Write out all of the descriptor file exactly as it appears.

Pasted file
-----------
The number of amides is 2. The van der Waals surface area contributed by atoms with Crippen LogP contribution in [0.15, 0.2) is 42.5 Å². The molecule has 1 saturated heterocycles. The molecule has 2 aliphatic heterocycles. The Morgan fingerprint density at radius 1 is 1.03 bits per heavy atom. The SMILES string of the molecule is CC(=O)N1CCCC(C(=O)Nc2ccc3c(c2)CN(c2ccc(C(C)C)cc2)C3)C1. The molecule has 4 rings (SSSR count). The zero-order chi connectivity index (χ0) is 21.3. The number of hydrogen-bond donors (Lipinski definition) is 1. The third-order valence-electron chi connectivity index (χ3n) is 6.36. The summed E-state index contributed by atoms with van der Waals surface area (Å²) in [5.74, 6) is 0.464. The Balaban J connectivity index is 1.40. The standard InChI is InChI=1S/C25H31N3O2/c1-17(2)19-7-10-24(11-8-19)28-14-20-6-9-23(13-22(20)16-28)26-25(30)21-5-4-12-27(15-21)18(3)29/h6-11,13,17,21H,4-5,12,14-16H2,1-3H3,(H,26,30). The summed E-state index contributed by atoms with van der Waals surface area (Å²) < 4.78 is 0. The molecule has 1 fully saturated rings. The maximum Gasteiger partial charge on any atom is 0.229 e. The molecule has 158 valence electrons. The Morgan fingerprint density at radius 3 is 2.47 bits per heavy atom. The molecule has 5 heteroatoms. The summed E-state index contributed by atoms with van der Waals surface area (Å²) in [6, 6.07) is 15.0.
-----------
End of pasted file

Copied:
The number of amides is 2. The van der Waals surface area contributed by atoms with Crippen LogP contribution in [0.15, 0.2) is 42.5 Å². The molecule has 1 saturated heterocycles. The molecule has 2 aliphatic heterocycles. The Morgan fingerprint density at radius 1 is 1.03 bits per heavy atom. The SMILES string of the molecule is CC(=O)N1CCCC(C(=O)Nc2ccc3c(c2)CN(c2ccc(C(C)C)cc2)C3)C1. The molecule has 4 rings (SSSR count). The zero-order chi connectivity index (χ0) is 21.3. The number of hydrogen-bond donors (Lipinski definition) is 1. The third-order valence-electron chi connectivity index (χ3n) is 6.36. The summed E-state index contributed by atoms with van der Waals surface area (Å²) in [5.74, 6) is 0.464. The Balaban J connectivity index is 1.40. The standard InChI is InChI=1S/C25H31N3O2/c1-17(2)19-7-10-24(11-8-19)28-14-20-6-9-23(13-22(20)16-28)26-25(30)21-5-4-12-27(15-21)18(3)29/h6-11,13,17,21H,4-5,12,14-16H2,1-3H3,(H,26,30). The summed E-state index contributed by atoms with van der Waals surface area (Å²) < 4.78 is 0. The molecule has 1 fully saturated rings. The maximum Gasteiger partial charge on any atom is 0.229 e. The molecule has 158 valence electrons. The Morgan fingerprint density at radius 3 is 2.47 bits per heavy atom. The molecule has 5 heteroatoms. The summed E-state index contributed by atoms with van der Waals surface area (Å²) in [6, 6.07) is 15.0.